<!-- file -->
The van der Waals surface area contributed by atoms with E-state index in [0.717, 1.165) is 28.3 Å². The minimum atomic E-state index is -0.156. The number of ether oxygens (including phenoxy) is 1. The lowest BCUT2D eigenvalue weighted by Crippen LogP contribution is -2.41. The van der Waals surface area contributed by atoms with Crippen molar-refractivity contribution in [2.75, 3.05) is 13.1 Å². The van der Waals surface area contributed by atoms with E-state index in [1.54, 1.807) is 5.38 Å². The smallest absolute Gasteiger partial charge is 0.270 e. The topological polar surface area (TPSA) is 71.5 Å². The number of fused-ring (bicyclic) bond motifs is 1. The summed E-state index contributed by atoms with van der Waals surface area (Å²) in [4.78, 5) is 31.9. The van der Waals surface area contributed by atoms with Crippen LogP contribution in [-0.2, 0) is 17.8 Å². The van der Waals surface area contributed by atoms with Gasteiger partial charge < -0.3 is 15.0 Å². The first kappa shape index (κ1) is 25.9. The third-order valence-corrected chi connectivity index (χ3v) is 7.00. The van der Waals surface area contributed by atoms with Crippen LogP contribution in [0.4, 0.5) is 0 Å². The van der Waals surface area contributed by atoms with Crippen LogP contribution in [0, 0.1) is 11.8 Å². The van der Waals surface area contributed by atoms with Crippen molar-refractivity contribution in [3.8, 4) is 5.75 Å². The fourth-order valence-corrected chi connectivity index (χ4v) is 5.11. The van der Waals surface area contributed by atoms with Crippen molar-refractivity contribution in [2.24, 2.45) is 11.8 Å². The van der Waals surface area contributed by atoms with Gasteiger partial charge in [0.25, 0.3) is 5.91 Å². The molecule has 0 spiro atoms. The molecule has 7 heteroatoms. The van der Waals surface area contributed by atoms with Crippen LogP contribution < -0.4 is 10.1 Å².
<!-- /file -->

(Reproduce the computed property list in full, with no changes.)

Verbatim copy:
The van der Waals surface area contributed by atoms with E-state index in [0.717, 1.165) is 28.3 Å². The minimum atomic E-state index is -0.156. The number of ether oxygens (including phenoxy) is 1. The lowest BCUT2D eigenvalue weighted by Crippen LogP contribution is -2.41. The van der Waals surface area contributed by atoms with Crippen molar-refractivity contribution in [2.75, 3.05) is 13.1 Å². The van der Waals surface area contributed by atoms with E-state index in [1.54, 1.807) is 5.38 Å². The smallest absolute Gasteiger partial charge is 0.270 e. The topological polar surface area (TPSA) is 71.5 Å². The number of fused-ring (bicyclic) bond motifs is 1. The summed E-state index contributed by atoms with van der Waals surface area (Å²) in [4.78, 5) is 31.9. The van der Waals surface area contributed by atoms with Crippen LogP contribution in [-0.2, 0) is 17.8 Å². The van der Waals surface area contributed by atoms with Gasteiger partial charge < -0.3 is 15.0 Å². The first kappa shape index (κ1) is 25.9. The third-order valence-corrected chi connectivity index (χ3v) is 7.00. The van der Waals surface area contributed by atoms with Crippen LogP contribution in [0.4, 0.5) is 0 Å². The van der Waals surface area contributed by atoms with Crippen LogP contribution in [0, 0.1) is 11.8 Å². The van der Waals surface area contributed by atoms with Crippen molar-refractivity contribution in [3.8, 4) is 5.75 Å². The fourth-order valence-corrected chi connectivity index (χ4v) is 5.11. The van der Waals surface area contributed by atoms with Crippen molar-refractivity contribution in [2.24, 2.45) is 11.8 Å². The van der Waals surface area contributed by atoms with Gasteiger partial charge in [0.25, 0.3) is 5.91 Å². The molecule has 0 spiro atoms. The molecule has 7 heteroatoms. The van der Waals surface area contributed by atoms with Crippen LogP contribution < -0.4 is 10.1 Å².